The surge of candidates has tested TikTok’s ability to carry out its own policies requiring, for example, that political accounts be verified, to prevent impersonation. ASD researchers found that the app had verified only 40 of the 227 accounts associated with politicians that ASD catalogued in its report.
It also has a mixed record as it decides which potentially rule-breaking posts to leave up or take down during a heated campaign season.
Fetterman began using TikTok in August, successfully building an audience of about 140,000. In early October, however, TikTok suddenly began banning Fetterman’s content. Five videos were removed for violating the platform’s policies, but the videos were benign and didn’t contain any violative content. Within 24 hours, TikTok reversed the decision and reinstated the videos, but the dust-up showed the volatile nature of building an audience on the app.
And in another recent experiment, TikTok failed to detect 90 percent of ads featuring false and misleading messages about the election, according to researchers at the watchdog group Global Witness and the Cybersecurity for Democracy team at the New York University Tandon School of Engineering.
The findings follow a Mozilla report released in 2021 that found more than a dozen examples of influencers posting on behalf of political organizations without disclosing they’d been paid to do so. TikTok prohibits advertisements that promote a particular political candidate, government leader, or a stance for or against an “issue of public importance” and also bars creators from being paid by outside groups to produce such videos.
The Technology 202: Influencers are evading TikTok’s political ad ban, researchers say
Last week, Reps. Adam B. Schiff (D-Calif.) and Lori Trahan (D-Mass.) sent a letter to TikTok chief executive Shou Zi Chew, demanding a briefing about its ability to curb misinformation and potential incitement of violence ahead of the 2022 and 2024 elections.
“We believe that TikTok needs to be more transparent about how the platform’s automated and human systems flag and remove content, and the effectiveness of their systems, especially regarding content related to the Midterm Elections,” the lawmakers wrote.
Misinformation is also evident on the site. Large TikTok influencers, such as the Republican Hype House, a right-wing content collective, and other right-wing influencers have had their accounts suspended and, in some cases, permanently deactivated for promoting election fraud conspiracies and anti-vaccine messaging, but only after those videos racked up thousands of views.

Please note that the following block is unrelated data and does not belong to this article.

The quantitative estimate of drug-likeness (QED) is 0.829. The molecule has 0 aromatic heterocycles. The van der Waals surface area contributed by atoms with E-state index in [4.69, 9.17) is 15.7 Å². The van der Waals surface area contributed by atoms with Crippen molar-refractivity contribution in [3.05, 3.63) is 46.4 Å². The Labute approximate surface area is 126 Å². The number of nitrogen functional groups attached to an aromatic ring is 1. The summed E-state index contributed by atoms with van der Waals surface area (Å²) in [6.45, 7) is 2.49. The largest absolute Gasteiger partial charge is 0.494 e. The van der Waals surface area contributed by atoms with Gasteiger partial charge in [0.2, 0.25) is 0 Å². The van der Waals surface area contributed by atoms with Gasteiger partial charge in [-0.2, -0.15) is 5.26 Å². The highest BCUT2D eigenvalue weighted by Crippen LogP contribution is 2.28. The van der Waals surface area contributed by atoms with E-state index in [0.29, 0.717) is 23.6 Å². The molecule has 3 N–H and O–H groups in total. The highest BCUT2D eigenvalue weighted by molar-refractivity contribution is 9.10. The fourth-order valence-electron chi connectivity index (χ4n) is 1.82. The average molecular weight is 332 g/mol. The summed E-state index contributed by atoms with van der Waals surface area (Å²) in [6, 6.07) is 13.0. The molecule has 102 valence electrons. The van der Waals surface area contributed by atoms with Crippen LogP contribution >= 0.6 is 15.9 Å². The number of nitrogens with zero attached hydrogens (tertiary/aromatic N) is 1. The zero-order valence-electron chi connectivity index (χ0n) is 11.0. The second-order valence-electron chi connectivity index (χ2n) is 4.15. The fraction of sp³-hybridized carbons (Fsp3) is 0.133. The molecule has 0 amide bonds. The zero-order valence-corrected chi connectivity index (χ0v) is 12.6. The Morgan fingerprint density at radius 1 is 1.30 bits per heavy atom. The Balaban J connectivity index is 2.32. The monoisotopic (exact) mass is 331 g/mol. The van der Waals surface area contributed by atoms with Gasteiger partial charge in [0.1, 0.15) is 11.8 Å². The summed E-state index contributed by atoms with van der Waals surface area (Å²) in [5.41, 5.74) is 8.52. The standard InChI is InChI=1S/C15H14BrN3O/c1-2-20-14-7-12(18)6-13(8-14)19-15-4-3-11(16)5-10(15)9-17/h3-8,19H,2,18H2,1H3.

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“TikTok is absolutely grappling with the same issues” as other social media sites, said Samuel Woolley, program director of the propaganda research team at the Center for Media Engagement at the University of Texas at Austin. “They tried to take more of a hard-line policy against disinformation but they have nothing like the staff and capacity and experience that you see at companies like [Facebook parent company] Meta and [Google parent company] Alphabet for dealing with these kinds of things.”
For Democrats, though, the TikTok demographic might prove crucial in the party’s battle to maintain its majority in Congress. That’s one reason NextGen America, a progressive political action committee founded by billionaire hedge fund manager Tom Steyer, who briefly ran for the Democratic presidential nomination in 2020, has worked with influencers to target young people.
“There’s no way that we can be a youth organization trying to reach young people and not be on TikTok,” said NextGen America president Cristina Tzintzún Ramirez.
The Democratic National Committee also has embraced TikTok, recently organizing a trip to Washington for influencers to meet with their campaign arms and take videos with former president Barack Obama. The group also met with Biden in the Oval Office.
Meanwhile, the Republican Party has resisted such efforts. “We do not have any plans to give the Chinese Communist Party our data, nor do we plan to use their spyware,” Republican National Committee spokesman Nathan Brand said.
TikTok officials consistently deny that the Chinese government has pressured them for data on its users and say that if asked to do, so they would refuse.